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Few things are more important that a leader’s words.

A careless word can wound for a lifetime.

An encouraging word might energize someone for a year.

A badly timed reaction might cost someone their job, or a close relationship.

As I’ve confessed in the past, I struggle with impatience.

I am in a hurry most of the time and trying to figure out the most efficient way to do just about anything. In many areas, it has helped me to succeed. I might be thinking about the quickest route in and out of the grocery store, or my task list for the day—but few habits may fuel my careless words more than being in a hurry.

Last year a friend of mine shared some wonderful wisdom he got from a mentor— Efficiency is the enemy of relationship.

I’m ashamed to admit it, but sometimes I get lazy and send an email when a phone call is needed.

A few months ago, one of my team members called me out on it.

“Hey, I’d really feel better if we could talk about this by phone. Do you have time to chat?”

Having the conversation forced me to slow down, listen, have time for the persons emotional reaction, and ultimately get through the issue with the relationship intact.

So which approach was more efficient in the long run?

Clearly, taking the time for the conversation actually saved time by keeping the relationship strong.

I had been careless with my words by sending an impulsive email.

I recently came across Thich Nhat Hahn’s summary of the Zen teaching on Right Speech, which I found extremely challenging and inspiring:

“Aware of the suffering caused by unmindful speech and the inability to listen to others, I’m committed to cultivating loving speech and deep listening in order to bring joy and happiness to others and relieve others of suffering. Knowing that words can create happiness or suffering, I am determined to learn to speak truthfully, with words that inspire self-confidence, joy, and hope. I will not spread news that I do not know to be certain and will not criticize or condemn things of which I am not sure. I will refrain from uttering words that can cause division and discord, or words that can cause the family or the community to break. I am determined to make all efforts to reconcile and resolve all conflicts, however small.”

What would happen in the world if more leaders committed to speaking this way?

One thing I deeply value about my colleague (now boss) Melinda Diciro is that she loves to crowd-source all the emails we send to our team before sending them out.

I’ll admit, the efficiency part of my brain gets frustrated every time she asks, “Have we run this by anyone yet to get feedback?”

But this has been proven to be a highly valuable practice that has probably prevented numerous blunders and potential harm to team trust over the years.

What’s more, written communication is often logged in cyberspace forever!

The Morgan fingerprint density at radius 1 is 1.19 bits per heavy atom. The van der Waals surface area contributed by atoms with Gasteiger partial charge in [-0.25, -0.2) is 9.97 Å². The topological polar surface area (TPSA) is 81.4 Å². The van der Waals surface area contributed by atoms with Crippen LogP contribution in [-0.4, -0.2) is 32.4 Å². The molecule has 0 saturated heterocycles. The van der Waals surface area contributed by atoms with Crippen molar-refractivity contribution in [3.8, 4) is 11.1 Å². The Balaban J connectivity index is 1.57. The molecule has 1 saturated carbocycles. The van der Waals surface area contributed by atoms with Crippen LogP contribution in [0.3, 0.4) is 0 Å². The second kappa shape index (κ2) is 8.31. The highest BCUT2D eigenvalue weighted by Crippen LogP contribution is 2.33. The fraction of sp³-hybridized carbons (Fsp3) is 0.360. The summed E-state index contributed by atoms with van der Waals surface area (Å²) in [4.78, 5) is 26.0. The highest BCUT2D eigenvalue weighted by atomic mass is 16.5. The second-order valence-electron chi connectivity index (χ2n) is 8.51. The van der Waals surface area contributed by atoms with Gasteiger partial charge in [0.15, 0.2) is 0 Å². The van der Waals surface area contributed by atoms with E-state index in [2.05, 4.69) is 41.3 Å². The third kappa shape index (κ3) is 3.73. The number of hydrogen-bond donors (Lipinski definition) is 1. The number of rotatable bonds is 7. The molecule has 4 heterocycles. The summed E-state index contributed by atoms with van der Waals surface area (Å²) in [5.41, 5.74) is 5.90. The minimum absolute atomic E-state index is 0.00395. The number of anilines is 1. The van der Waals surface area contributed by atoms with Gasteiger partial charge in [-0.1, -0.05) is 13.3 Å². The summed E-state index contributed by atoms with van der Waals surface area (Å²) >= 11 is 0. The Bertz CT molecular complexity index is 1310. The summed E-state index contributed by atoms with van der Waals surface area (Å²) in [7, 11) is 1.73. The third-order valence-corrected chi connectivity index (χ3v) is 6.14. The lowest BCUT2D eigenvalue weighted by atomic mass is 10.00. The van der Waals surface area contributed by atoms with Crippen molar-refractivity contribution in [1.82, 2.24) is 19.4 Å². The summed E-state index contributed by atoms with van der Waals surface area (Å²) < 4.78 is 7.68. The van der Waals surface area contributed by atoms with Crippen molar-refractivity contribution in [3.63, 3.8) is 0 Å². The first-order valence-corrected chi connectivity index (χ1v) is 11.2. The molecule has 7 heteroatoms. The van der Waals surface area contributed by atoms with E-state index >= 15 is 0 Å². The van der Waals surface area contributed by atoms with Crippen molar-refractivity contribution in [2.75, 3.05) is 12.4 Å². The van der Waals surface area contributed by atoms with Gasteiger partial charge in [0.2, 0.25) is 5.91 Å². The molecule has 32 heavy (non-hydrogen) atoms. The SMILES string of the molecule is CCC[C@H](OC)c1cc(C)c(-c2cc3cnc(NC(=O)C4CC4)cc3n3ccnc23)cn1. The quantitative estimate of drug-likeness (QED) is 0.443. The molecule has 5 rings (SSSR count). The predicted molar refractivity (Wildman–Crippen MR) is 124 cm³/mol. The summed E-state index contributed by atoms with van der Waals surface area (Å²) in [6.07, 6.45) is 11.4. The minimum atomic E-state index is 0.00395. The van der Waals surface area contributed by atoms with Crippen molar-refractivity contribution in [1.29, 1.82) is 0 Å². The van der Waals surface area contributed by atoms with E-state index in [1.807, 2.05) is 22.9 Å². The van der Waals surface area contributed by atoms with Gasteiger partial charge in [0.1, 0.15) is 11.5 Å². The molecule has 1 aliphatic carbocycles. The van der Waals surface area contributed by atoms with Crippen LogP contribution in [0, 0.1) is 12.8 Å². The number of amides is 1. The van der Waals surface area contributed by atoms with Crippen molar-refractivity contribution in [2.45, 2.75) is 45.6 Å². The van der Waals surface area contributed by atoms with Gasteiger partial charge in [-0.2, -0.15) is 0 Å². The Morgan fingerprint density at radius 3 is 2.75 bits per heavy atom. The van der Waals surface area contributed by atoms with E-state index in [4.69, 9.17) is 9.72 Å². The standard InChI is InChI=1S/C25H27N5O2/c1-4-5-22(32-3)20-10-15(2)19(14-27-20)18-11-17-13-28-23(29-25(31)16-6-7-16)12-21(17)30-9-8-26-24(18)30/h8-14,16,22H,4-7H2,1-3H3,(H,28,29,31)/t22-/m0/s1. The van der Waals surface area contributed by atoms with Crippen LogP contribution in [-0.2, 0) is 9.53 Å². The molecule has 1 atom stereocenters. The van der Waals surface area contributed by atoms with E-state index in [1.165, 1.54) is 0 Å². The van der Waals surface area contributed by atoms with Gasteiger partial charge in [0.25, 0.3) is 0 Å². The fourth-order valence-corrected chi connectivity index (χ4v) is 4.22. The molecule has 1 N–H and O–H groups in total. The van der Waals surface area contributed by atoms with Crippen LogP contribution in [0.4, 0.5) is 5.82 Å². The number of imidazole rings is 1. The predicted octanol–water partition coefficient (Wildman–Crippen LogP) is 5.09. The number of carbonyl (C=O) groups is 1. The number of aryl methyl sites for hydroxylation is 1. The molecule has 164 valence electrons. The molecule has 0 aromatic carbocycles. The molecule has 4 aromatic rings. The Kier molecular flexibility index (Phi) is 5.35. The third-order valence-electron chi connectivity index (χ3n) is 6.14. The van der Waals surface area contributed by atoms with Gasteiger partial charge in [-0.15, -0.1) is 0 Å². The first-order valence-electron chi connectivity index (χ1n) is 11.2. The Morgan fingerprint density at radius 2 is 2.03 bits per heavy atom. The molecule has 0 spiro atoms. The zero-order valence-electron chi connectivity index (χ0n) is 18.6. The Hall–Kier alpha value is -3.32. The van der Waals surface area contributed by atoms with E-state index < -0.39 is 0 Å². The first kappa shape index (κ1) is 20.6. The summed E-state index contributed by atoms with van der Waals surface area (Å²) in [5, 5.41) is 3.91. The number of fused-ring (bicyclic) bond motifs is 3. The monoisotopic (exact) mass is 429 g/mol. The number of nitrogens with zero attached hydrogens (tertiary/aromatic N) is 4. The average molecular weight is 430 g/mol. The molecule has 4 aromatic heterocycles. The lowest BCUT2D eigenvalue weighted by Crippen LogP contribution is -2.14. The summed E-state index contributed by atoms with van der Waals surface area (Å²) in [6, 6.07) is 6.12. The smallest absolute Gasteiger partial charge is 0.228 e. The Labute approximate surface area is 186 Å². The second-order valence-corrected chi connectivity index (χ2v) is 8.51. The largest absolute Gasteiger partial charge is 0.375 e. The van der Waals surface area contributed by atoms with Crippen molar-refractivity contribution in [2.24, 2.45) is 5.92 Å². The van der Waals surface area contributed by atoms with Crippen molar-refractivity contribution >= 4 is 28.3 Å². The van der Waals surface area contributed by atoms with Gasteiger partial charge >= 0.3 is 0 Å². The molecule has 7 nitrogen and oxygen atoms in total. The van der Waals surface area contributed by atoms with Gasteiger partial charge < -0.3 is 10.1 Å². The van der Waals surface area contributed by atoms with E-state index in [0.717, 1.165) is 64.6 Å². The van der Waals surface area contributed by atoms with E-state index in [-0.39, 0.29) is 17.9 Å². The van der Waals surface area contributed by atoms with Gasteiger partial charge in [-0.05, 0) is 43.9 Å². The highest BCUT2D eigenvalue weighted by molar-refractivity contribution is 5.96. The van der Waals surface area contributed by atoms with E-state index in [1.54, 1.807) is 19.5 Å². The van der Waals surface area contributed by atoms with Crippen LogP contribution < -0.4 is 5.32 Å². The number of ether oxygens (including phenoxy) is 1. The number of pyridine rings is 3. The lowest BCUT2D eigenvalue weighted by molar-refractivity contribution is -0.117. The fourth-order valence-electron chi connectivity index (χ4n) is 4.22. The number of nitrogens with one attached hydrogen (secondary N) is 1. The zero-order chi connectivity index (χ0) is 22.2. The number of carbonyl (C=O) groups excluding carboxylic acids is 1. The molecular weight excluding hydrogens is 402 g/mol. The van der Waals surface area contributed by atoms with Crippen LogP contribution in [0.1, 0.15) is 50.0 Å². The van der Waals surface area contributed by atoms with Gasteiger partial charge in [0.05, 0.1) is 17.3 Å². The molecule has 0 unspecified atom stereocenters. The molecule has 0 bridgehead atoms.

And our remote environment has only made words and communication more vital.

In a 2019 HBR article entitled Does your leadership style scare your employees,  executive coach Nihar Chhaya encourages leaders to “assume that your employees are afraid of you” and take lots of extra steps to be trustworthy and approachable.

Another 2022 BBC article Why overthinkers struggle with remote work (sent by the same team member that called me out on my email above) suggests that the lack of face-to-face conversations has made text and verbal communication an even more essential skill for remote leaders because the slightest misunderstanding can cause anxiety or broken trust.

In a work environment where people go into the office, those “water cooler” conversations that occur spontaneously in the hallway, allow for people to make frequent small positive deposits into the relational bank account with their colleagues.

In reviewing these articles, I was deeply convicted by the notion that I must continually strive to ensure that I do not promote fear or mistrust in my team, and that the remote work environment has made this exponentially more important.

And of course, the words we use with our spouses and children are of even greater consequence.

There are some passages of deep wisdom found in the Bible that I have also found helpful to meditate on over the years….

  A soft word turns away wrath, but a harsh word stirs up anger. –Proverbs 15:1

 There is one whose rash words are like a sword that thrusts, but the tongue of the wise brings healing. –Proverbs 17:27

 Let every person be slow to speak, quick to listen, and slow to anger. –James 1:19

Take action now

How can you improve the way that you use your words?

Take some time this weekend to write your response to this question: What kind of leader do you want to be? What kind of partner? What kind of parent?

When you face choices throughout your week, pause and come back to what you wrote and ask yourself, does what I am about to do reflect who I want to be?

Have a great weekend!

Parker

*If you have enjoyed Parker’s blog, check out The Next Peak Podcast that Parker co-hosts. We interview successful leaders and discuss research-based principles that help people win in the workplace without compromising the things that matter most—relationships, a life of purpose, and health.

Want more? Suggested Resources Below

  1. Say what you mean: a mindful approach to non-violent communication by Orin Jay Sofer
  2. Non-Violent Communication by Marshall Rosenberg

 

 

 

 

Dr. Parker Houston

Parker Houston

Dr. Parker Houston is a board-certified Organizational Psychologist and Leadership Performance Coach. His personal mission is to improve the way people live and work by helping them apply science-based strategies for personal, family, and workplace leadership—in that order. *Opinions expressed are the author's own.
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